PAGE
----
Searching For Buns Of Steel

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By Murray Anderson-Ogle

Our sport of running is a dangerous sport. It is not abseiling, cliff diving, skydiving, moto-cross or any other sport that one might see on X Games.

Rather, danger lurks in the innocuous hills, pancake-flat stretches of road and our innate competitive spirit that leads all runners into the abyss of agony and bloating of our physios’ credit ledgers. We are not rugby players, those men who are lauded like warriors of antiquity.

Rather, we are relegated to the fringes of society, on the corner of Jekyll and bedlam. We endure conversations where our family and friends say ‘but running is so hard, it hurts, I get tired driving 42.2 kms, never mind running that far’.

I joined the club of injured runners recently. I was near the end and suddenly: pain.

An acute pain, shooting through my quad muscle that I chose to ignore; I chose to sacrifice my feelings on the altar of ‘pain is your friend, it’s good to have a bad run, Comrades is not a stroll’. I was wrong and I ignored advice I had received earlier that week, (‘if you feel kak go home and try again the next day’). Pushing through was awful and the pain subsided only at 4 pm that afternoon lubricated by beers, sunshine and boating.

So I find myself here, feeling like I should be in one of Lady Gaga’s S & M bondage videos. I am sporting Teesav’s (rugby pant), having my leg shaved, strapped, and feeling super awkward.

For the past two weeks, I have been at the physio being contorted, stretched and maneouvred, clenching my ass cheeks for all they worth. According to the physio, as my core is weak, my quads, hamstring and spine come under pressure. Oh and yes, your ass (or glute muscles for the PC folk) is crucial to your core and keeping yourself stable while running.

Armed with instructions for stretches, beach balls, wobble boards, squidgy boards and diagrams of bizarre strengthening exercises, I have been contorting myself, balancing, and flexing in all the hope of strengthening my body for the rigours of running. I am that guy at gym, rolling around on the mat looking like the French poodle at the foxhunt, completely out of place and ridiculous.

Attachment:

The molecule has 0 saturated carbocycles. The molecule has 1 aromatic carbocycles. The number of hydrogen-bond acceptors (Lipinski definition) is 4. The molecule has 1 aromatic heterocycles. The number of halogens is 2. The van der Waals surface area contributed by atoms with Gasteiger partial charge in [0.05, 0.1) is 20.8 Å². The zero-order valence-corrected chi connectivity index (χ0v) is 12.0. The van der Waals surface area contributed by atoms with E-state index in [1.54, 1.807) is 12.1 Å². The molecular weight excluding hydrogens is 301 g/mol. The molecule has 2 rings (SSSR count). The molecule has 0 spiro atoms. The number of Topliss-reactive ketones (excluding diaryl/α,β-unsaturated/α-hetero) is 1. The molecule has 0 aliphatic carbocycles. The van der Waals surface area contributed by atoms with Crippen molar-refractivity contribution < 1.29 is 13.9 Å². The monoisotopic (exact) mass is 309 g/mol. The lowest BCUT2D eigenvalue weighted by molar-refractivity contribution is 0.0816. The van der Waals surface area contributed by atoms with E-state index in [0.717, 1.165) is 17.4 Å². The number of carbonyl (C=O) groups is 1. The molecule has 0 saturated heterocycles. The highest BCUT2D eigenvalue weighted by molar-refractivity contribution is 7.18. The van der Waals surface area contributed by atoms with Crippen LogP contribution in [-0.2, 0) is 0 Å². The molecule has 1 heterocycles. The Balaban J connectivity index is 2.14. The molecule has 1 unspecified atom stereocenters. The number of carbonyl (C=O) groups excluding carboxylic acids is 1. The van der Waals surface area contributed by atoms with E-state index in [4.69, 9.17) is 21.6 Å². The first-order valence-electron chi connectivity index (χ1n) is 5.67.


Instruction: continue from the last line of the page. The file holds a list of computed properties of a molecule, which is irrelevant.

Cynicism is a default position for me. It’s easy to always have a short, curt and have a snappy reply. It is much harder to stay positive amidst injuries, frustration and the looming terror that is Comrades. Will I be ready? Will my body maintain the pressures of training? Perhaps I’ll look back and realize in hindsight that it’s not a bad idea to have an injury now.

If you’re in the same boat as me, hopefully you will recover and find out where your weaknesses lie, especially if you are a novice. I thought I was awesome; I had the arrogance of youth and comfort in my abilities to do well.

I have learnt my lessons well: do not over do it, and listen to your body. I am planning on running a marathon this weekend and in preparation I am stretching, flexing, and clenching to within an inch of my life. I will be slow, but I want to feel the kilometers under my feet.

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6 Responses to Searching For Buns Of Steel

  1. DG McWarren March 7, 2011 at 12:27 pm #

    This kid’s got mad writing skills.

  2. murray March 8, 2011 at 10:02 am #

    Thanks DG, much appreciated.

  3. Grethe Maleta March 8, 2011 at 3:19 pm #

    Really loved this one. Made me chuckle out-loud! Awesome stuff, Blatch! Super proud!

  4. ed machine March 8, 2011 at 6:41 pm #

    nice blatch… u ran well on the weekend

  5. Che March 9, 2011 at 3:25 am #

    Awesome muurr!! hope your injuries sort themselves out! good luck for the marathon!

  6. Dawid March 10, 2011 at 6:02 am #

    Good update bru! I’m only at the half marathon mark but already starting to feel minor niggles. Knees the next day are the killer for me.

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